Biography: Dr. Kadin is a long-time researcher in superconducting devices, and was a faculty member in ECE at the University of Rochester, and then a Senior Scientist at Hypres, Inc. of Elmsford, NY. He wrote the textbook, Introduction to Superconducting Circuits. Recently, he has been a consultant with Hypres and other companies and an adjunct at the College of New Jersey. He has also been an active participant in the IEEE Rebooting Computing Initiative. He received his BS and PhD in physics from Princeton and Harvard, and was also a postdoc at Stony Brook and Minnesota, and a researcher at Energy Conversion Devices, Inc.

    Host: Dr. Jonathan Habif

    Webcast: https://bluejeans.com/356467557

    Location: M

    WebCast Link: https://bluejeans.com/356467557

    Audiences: Everyone Is Invited

    Posted By: Michelle Bonner

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  • Fall 2019 Joint CSC@USC/CommNetS-MHI Seminar Series

    Mon, Oct 21, 2019 @ 02:00 PM - 03:00 PM

    Ming Hsieh Department of Electrical and Computer Engineering

    Conferences, Lectures, & Seminars


    Speaker: Behcet Acikmese, University of Washington

    Talk Title: Real-time optimization based control for agile autonomy

    Abstract: Many future aerospace engineering applications will require dramatic increases in our existing autonomous control capabilities. These include robotic sample return missions to planets, comets, and asteroids, formation flying spacecraft applications, applications utilizing swarms of autonomous agents, unmanned aerial, ground, and underwater vehicles, and autonomous commercial robotic applications. A key control challenge for many autonomous systems is to achieve the performance goals safely with minimal resource use in the presence of mission constraints and uncertainties. In principle these problems can be formulated and solved as optimization problems. The challenge is solving them reliably onboard the autonomous system in real time. Our research has provided new analytical results that enabled the formulation of many autonomous control problems in a convex optimization framework, i.e., convexification of the control problem. The main mathematical theory used in achieving convexification is the duality theory of optimization. Duality theory manifests itself as Pontryagin's Maximum Principle in infinite dimensional optimization problems and as KKT conditions in finite dimensional parameter optimization problems. Both theories were instrumental in our developments. Our analytical framework also allowed the computation of the precise bounds of performance for a control system in term of constrained controllability/reachability sets, which enables rigorous V&V of the resulting control algorithms. This seminar introduces several real-world aerospace applications, where this approach provided dramatic performance improvements over the heritage technologies. An important application is the fuel optimal control for planetary soft landing, whose complete solution has been an open problem since the Apollo Moon landings of 1960s. We developed a novel lossless convexification method, which enables the next generation planetary missions, such as Mars robotic sample return and manned missions. We will also present a method called successive convexification to handle a general class of trajectory planning problems, such as, drone and planetary landing motion rocket planning. Another application is in Markov chain synthesis with safety constraints, which enabled the development of new decentralized coordination and control methods for spacecraft swarms.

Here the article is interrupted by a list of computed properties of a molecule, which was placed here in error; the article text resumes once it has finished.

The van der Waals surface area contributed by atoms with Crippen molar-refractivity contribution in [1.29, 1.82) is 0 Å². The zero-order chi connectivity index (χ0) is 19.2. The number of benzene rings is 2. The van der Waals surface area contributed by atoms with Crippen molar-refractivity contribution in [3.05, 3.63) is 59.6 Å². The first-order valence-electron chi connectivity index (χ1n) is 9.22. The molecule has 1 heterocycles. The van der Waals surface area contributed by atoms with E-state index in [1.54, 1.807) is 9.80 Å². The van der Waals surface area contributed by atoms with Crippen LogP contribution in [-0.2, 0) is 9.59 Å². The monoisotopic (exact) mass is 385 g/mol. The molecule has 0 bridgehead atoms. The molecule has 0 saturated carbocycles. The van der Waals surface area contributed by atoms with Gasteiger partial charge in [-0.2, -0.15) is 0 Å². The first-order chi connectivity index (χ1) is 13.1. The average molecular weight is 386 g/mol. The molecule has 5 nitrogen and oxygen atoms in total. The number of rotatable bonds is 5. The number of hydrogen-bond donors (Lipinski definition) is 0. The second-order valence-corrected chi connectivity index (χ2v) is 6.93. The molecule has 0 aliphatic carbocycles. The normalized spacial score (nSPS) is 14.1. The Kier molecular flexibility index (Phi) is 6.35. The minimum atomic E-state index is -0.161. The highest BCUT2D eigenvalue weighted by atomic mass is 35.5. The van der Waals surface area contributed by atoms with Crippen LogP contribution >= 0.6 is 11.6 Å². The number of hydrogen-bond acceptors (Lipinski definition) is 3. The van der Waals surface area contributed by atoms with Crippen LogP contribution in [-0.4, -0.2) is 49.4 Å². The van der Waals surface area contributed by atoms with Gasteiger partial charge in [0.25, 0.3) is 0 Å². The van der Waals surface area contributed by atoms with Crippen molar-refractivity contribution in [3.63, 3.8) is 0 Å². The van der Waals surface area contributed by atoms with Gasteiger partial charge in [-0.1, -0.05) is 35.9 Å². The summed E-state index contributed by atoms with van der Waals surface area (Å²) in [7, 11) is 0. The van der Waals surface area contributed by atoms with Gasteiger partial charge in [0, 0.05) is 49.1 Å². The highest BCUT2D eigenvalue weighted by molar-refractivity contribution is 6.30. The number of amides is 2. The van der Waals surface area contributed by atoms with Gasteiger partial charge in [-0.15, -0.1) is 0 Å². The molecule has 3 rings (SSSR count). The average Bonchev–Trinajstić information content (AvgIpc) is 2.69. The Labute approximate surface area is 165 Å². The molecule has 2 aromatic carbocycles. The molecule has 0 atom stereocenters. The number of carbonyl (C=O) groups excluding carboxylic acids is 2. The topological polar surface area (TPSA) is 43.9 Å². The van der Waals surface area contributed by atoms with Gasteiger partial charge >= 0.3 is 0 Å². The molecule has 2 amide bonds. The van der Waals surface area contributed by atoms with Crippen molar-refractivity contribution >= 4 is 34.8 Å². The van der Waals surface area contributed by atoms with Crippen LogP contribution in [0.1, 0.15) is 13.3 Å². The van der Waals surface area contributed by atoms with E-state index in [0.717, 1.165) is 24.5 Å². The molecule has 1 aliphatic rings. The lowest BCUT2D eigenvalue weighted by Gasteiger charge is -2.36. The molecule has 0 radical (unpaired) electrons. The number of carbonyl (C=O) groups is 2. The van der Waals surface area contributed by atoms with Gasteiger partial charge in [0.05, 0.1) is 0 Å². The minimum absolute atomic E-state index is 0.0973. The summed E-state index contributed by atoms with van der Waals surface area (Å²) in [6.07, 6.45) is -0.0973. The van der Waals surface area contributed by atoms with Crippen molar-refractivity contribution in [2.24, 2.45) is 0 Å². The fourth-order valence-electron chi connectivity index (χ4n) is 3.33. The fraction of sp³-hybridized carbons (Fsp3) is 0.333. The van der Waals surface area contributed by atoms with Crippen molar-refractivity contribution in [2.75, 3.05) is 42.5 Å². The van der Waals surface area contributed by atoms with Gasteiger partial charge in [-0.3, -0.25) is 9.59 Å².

Biography: Behcet Acikmese is a professor in the William E. Boeing Department of Aeronautics and Astronautics and an adjunct faculty member in Department of Electrical Engineering at University of Washington, Seattle. He received his Ph.D. in Aerospace Engineering from Purdue University. He was a senior technologist at JPL and a lecturer at Caltech. At JPL, He developed control algorithms for planetary landing, spacecraft formation flying, and asteroid and comet sample return missions. He developed the flyaway control algorithms in Mars Science Laboratory (MSL) mission, and the RCS algorithms for NASA SMAP mission. Dr. Acikmese invented a novel real-time convex optimization based planetary landing guidance algorithm (G-FOLD) that was ight tested by JPL, which is a first demonstration of a real-time optimization algorithm for rocket guidance. He is a recipient of NSF CAREER Award, several NASA Achievement awards for his contributions to NASA missions and new technology development. He is an Associate Fellow of AIAA, a Senior Member of IEEE, and an associate editor of IEEE Control System Magazine and AIAA JGCD.


    Host: Mihailo Jovanovic, mihailo@usc.edu

    More Info: http://csc.usc.edu/seminars/2019Fall/acikmese.html

    More Information: 191021_Behcet Acikmese_CSC Seminar.pdf

    Location: Hughes Aircraft Electrical Engineering Center (EEB) - 132

    Audiences: Everyone Is Invited

    Posted By: Brienne Moore

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  • J.R. Abbott Construction Inc.

    Mon, Oct 21, 2019 @ 05:30 PM - 06:30 PM

    Viterbi School of Engineering Career Connections

    Workshops & Infosessions


    Please join Abbott for an info session and learn more about internship and full-time opportunities at Abbott Construction. Interview sign-ups will be available during the information Session.

    Location: Ronald Tutor Hall of Engineering (RTH) - 526

    Audiences: Viterbi Civil Engineers and Environmental Engineers

    Posted By: RTH 218 Viterbi Career Connections